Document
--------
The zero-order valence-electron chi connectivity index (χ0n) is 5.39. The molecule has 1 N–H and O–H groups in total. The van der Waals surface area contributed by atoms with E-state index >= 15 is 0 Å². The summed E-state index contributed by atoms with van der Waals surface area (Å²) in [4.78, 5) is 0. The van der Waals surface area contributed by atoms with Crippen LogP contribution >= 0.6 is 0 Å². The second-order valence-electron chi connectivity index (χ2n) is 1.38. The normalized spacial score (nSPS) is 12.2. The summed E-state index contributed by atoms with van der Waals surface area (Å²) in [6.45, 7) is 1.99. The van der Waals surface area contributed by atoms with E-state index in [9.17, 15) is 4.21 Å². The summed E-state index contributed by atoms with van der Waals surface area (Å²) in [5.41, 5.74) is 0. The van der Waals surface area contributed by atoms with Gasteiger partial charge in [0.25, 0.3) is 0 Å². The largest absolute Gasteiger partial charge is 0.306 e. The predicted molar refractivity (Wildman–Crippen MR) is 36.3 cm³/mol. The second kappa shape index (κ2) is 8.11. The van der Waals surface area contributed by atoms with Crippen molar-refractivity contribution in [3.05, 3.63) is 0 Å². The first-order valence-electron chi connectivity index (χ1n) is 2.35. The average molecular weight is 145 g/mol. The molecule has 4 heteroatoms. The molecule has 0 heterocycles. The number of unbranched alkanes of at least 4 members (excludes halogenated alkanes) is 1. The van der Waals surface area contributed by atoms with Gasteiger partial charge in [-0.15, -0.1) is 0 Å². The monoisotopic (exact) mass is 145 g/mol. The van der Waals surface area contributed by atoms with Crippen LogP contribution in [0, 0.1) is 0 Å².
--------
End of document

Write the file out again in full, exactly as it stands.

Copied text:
The zero-order valence-electron chi connectivity index (χ0n) is 5.39. The molecule has 1 N–H and O–H groups in total. The van der Waals surface area contributed by atoms with E-state index >= 15 is 0 Å². The summed E-state index contributed by atoms with van der Waals surface area (Å²) in [4.78, 5) is 0. The van der Waals surface area contributed by atoms with Crippen LogP contribution >= 0.6 is 0 Å². The second-order valence-electron chi connectivity index (χ2n) is 1.38. The normalized spacial score (nSPS) is 12.2. The summed E-state index contributed by atoms with van der Waals surface area (Å²) in [6.45, 7) is 1.99. The van der Waals surface area contributed by atoms with E-state index in [9.17, 15) is 4.21 Å². The summed E-state index contributed by atoms with van der Waals surface area (Å²) in [5.41, 5.74) is 0. The van der Waals surface area contributed by atoms with Gasteiger partial charge in [0.25, 0.3) is 0 Å². The largest absolute Gasteiger partial charge is 0.306 e. The predicted molar refractivity (Wildman–Crippen MR) is 36.3 cm³/mol. The second kappa shape index (κ2) is 8.11. The van der Waals surface area contributed by atoms with Crippen molar-refractivity contribution in [3.05, 3.63) is 0 Å². The first-order valence-electron chi connectivity index (χ1n) is 2.35. The average molecular weight is 145 g/mol. The molecule has 4 heteroatoms. The molecule has 0 heterocycles. The number of unbranched alkanes of at least 4 members (excludes halogenated alkanes) is 1. The van der Waals surface area contributed by atoms with Gasteiger partial charge in [-0.15, -0.1) is 0 Å². The monoisotopic (exact) mass is 145 g/mol. The van der Waals surface area contributed by atoms with Crippen LogP contribution in [0, 0.1) is 0 Å².